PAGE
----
For the month of February, 3.2% of all mortgages in the U.S. were in some stage of delinquency (30 days or more past due, including those in foreclosure), representing a 2.5 percentage-point decrease compared to February 2021, when it was 5.7%, according to CoreLogic’s latest Loan Performance Insights Report.
To gain a complete view of the mortgage market and loan performance health, CoreLogic examines all stages of delinquency. In February 2022, the U.S. delinquency and transition rates, and their year-over-year changes, were as follows.
- Early-Stage Delinquencies (30 to 59 days past due): 1.3%, down from 1.5% in February 2021.
- Adverse Delinquency (60 to 89 days past due): 0.3%, down from 0.5% in February 2021.
- Serious Delinquency (90 days or more past due, including loans in foreclosure): 1.6%, down from 3.7% in February 2021 and a high of 4.3% in August 2020.
- Foreclosure Inventory Rate (the share of mortgages in some stage of the foreclosure process): 0.2%, down from 0.3% in February 2021. This remains the lowest foreclosure rate recorded since at least January 1999.
- Transition Rate (the share of mortgages that transitioned from current to 30 days past due): 0.8%, down from 0.9% in February 2021.
The U.S. overall delinquency rate fell to another historic low in February, the report states. This marked the 11th straight month of declines, with all states and metro areas recording annual drops in delinquencies. Home price growth continued to intensify as this year’s traditionally busy spring real estate season began, with prices rising by almost 21% since March 2021. However, national appreciation is expected to cool to around 6% by March 2023, which could cause equity gains to slow for homeowners in some areas of the country, providing less protection from mortgage defaults for those who fall behind on their payments.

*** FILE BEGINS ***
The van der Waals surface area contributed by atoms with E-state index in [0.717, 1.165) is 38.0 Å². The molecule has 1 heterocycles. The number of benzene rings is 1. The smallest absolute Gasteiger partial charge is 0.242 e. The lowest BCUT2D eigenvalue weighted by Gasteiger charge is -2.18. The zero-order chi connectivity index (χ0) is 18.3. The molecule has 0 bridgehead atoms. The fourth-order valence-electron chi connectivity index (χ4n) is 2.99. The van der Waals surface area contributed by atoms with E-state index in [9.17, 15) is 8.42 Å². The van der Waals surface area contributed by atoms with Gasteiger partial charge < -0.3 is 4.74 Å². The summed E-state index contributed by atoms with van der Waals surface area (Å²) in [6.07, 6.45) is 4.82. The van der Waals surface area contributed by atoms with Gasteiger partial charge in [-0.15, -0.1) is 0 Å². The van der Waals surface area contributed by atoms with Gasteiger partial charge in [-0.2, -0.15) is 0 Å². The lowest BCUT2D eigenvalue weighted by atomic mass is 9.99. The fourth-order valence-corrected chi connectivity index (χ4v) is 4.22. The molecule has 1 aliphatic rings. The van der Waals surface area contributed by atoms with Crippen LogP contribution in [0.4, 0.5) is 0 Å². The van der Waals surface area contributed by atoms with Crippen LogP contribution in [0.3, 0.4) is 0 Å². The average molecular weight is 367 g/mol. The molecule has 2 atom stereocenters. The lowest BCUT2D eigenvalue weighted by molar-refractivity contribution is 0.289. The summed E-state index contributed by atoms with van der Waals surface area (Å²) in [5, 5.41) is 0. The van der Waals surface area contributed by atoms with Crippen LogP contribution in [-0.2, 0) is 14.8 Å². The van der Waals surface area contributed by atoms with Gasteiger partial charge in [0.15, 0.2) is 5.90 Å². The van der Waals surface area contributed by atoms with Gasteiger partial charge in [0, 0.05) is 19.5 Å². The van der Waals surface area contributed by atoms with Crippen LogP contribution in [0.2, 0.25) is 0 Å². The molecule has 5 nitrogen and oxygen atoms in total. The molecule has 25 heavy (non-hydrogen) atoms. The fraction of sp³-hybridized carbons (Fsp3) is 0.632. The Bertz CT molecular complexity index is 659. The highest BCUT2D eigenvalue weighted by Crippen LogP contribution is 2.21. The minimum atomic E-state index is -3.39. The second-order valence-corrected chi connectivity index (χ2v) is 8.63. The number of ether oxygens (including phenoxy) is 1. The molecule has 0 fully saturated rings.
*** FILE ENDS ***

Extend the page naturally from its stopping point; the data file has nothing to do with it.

State and metro findings:
- In February, all states logged year-over-year declines in their overall delinquency rate. The states with the largest declines were Nevada (down 3.9 percentage points), Hawaii and Louisiana (both down 3.7 percentage points). The remaining states, including the District of Columbia, registered annual delinquency rate declines between 3.6 percentage points and 1.3 percentage points.
- All U.S. metro areas posted at least a small annual decrease in overall delinquency rates, with Odessa, Texas (7.2%); Laredo, Texas (6.7%) and Kahului-Wailuku-Lahaina, Hawaii (5.4%) showing the largest declines.
“While job and income gains have helped push delinquency rates lower, some families continue to face financial stress,” said CoreLogic Chief Economist, Dr. Frank Nothaft. “One-half of the borrowers who are seriously delinquent are behind on their payments by six or more months. Even though this group has been declining, the number that have missed at least six monthly payments is still double what it was in the months immediately prior to the pandemic.”